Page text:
Wes Bos 33:39
But what happens behind the scenes when when you click something is something being synced to a database outside is is a file being uploaded is the colors being changed all of that logic also happens with with JavaScript. And then another way, which I think is a huge benefit to learning JavaScript as you can also use JavaScript on the server side. And that's more for things like interfacing with the database. So fetching the data that you need filtering the data that you need saving data, running, things that necessarily can't happen in the browser that needs to be sent to a server side, possibly like image resizing, or video processing, although some of that stuff is starting to come to the browser because the browser is getting more and more, more and more powerful. So those are the two big ones. But there's certainly other stuff, you can do a JavaScript as well. on my YouTube a couple months ago, I put up a two part series on flying a drone with JavaScript, which is really interesting. Because almost everything has what's called an API. And an API is the way that you can take hardware or software interface with it. And this drone had an API and it was I'm particularly a JavaScript API, but you can use JavaScript just to send raw signals to this drone. And I was able to fly it and flip it and, and build the whole controller with it.

Laurence Bradford 35:09
Wow, that is really wild. How? Just curious, like, how long did that take you to do?

Wes Bos 35:14
It was four days of probably seven or eight hours per day. So yeah, about that much. I mean, I also had been been planning it for a while. So I had just done a little bit of research before before that actually happened. So yeah, it was it's if you look at the code, it's not all that complex, but it was just the the initial figuring out how to actually send the signals that this piece of hardware requires.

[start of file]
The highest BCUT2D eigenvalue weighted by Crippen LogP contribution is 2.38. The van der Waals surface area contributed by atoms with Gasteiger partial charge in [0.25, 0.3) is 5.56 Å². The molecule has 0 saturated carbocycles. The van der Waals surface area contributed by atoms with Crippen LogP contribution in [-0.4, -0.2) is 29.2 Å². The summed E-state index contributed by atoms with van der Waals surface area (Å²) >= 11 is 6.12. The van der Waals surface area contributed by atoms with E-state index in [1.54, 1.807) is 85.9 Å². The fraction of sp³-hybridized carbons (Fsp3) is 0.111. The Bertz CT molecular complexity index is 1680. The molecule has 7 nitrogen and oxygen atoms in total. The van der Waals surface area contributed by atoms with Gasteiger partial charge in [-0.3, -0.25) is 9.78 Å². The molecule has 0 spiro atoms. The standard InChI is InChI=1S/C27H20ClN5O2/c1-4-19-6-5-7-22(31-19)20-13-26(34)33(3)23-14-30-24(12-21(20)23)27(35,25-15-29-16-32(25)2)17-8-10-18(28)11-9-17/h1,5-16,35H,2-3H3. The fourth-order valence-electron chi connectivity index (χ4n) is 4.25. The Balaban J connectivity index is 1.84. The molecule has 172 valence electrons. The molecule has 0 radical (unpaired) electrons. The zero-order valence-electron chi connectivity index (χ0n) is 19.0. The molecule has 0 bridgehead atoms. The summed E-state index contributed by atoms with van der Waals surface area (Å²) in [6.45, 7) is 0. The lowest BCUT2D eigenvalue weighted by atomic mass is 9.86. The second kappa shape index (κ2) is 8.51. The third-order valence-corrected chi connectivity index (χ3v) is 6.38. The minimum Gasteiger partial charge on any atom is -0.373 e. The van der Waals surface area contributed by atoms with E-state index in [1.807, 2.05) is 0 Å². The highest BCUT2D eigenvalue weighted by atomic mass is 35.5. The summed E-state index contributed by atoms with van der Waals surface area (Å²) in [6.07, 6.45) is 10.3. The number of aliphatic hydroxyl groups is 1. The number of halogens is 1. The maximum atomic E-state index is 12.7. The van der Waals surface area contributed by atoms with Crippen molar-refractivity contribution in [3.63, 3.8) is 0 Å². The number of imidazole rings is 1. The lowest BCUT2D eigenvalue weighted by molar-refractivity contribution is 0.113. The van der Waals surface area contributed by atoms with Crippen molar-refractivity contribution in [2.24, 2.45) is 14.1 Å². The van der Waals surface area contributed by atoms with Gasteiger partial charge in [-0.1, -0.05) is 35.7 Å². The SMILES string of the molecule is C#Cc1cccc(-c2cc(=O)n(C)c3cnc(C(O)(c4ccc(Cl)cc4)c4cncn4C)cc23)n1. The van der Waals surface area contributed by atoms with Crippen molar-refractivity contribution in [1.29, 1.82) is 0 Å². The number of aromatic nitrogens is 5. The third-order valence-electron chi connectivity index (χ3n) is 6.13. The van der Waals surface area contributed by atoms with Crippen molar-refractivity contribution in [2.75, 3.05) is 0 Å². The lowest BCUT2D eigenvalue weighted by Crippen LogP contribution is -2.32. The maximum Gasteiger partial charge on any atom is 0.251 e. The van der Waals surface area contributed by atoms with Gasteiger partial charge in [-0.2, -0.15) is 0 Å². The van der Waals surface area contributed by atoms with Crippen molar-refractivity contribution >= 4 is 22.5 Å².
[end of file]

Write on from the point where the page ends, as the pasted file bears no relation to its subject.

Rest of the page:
Laurence Bradford 35:45
Yeah, wow. I mean, I can't even just flying a drone with a control. I never even done that, actually. Well, I guess in New York, I feel like there's probably like it's not there you go. I doubt.

Laurence Bradford 35:57
Yeah. Yeah, I don't I'm just actually it's just a random thought. But one of the most popular courses at teachable that like does really, really well is one about getting your drone pilot license. And it was always one that was like kind of like niche and you never would really expect it. But it was always one of the top schools every month, like as far as sales go. So it's like a real Yeah, so it's like a really popular, you know, area, like getting your drone license. Anyway, a little little tidbit there. But I'd love to ask my two more questions. And the first I would love to know what your typical day looks like now, because you're working for yourself. You're building courses, you're doing videos, you're programming junk drones with JavaScript. What does what does your day look like?

Wes Bos 36:44